For those who aspire to get those pearly whites, there’s a ton of options out there. For better or worse. On the one hand, you’ve got those natural whitening treatments that may be cheap and effective. However, they can be harmful if used too much. On the other, you have safe yet expensive professional whitening procedures, which might be more effective but cost quite a lot. Commercial whitening products—such as teeth whitening gel and gel strips—seem to stand the middle ground. They don’t carry the same abrasive power as your home-made pastes, and they’re cheaper than in-office whitening. But what happens if it expires? Can you use expired teeth whitening gel?
Of course, to answer whether you can use expired whitening gel, we first need to know how it works. Let’s take a close look.
Why do your teeth get discolored in the first place?
It’s crucial to understand what causes teeth discoloration to know how teeth whitening products work. Not all cases of stained teeth are the same, however. At times, the off-color might stem from a specific condition. You can have fluorosis, for instance, after taking in too much fluoride. Or your enamel might just be thinning. Your dentin, after all, turns yellow over time. The less enamel, the more visible it becomes.
When it comes to these cases, there aren’t many teeth whitening products can do for them. They could even worsen the condition. Because all whitening products are corrosive to an extent, they wear out your enamel faster. And this might not bode well for age-related discoloration.
If your discoloration isn’t caused by either problem, however, teeth whitening products should be fine to use. Typically, discoloration is caused by a build-up of particles—tobacco and tannins are prime suspects—in the enamel pores. It’s not apparent at first, over time, the discoloration becomes more apparent.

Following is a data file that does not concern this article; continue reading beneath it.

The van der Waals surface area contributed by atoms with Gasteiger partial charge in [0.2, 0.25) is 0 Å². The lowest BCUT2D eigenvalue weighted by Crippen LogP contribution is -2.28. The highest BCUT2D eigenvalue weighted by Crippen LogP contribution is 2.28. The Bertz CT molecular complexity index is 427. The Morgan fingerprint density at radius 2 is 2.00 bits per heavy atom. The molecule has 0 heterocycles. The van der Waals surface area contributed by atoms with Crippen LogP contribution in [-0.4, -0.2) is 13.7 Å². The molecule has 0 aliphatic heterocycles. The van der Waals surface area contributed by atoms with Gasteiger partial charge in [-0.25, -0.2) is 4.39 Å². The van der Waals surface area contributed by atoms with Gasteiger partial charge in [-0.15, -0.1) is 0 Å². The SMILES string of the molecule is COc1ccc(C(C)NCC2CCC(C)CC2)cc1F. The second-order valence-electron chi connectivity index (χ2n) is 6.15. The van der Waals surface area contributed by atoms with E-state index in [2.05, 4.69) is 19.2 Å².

What teeth whitening products aim to do, then, is get into these pores to break down that build-up. These products use bleaching compounds to do the job. (They’re also why your teeth feel sensitive right after a session.) Two types are the most common: carbamide peroxide and hydrogen peroxide. Carbamide peroxide also breaks down into hydrogen peroxide and urea, so it seems like hydrogen peroxide is the real MVP in this situation.
So, can you use expired whitening gel?
That being said, what happens if you use expired whitening gel? Well, nothing. And that’s a good and bad thing. And it’s a good thing, in a sense, because you technically won’t feel any ill effects when you place them on. And your teeth won’t be in any imminent danger, either.
But that’s also where the problem arises. Once a tooth whitening product goes past its expiry date, it’s basically useless. Which means you might have spent around $10-$55 on nothing. It’s crucial, then, to be able to tell when a whitening product has gone south.
You often tell by looking at the product packaging. Some brands, however, often buy these whitening products in bulk, making it more likely for customers to get expired products. In that case, check if the product has turned foggy white before sealing the purchase.
That said, can you use expired whitening gel? Quick answer: yes. But it won’t exactly do anything.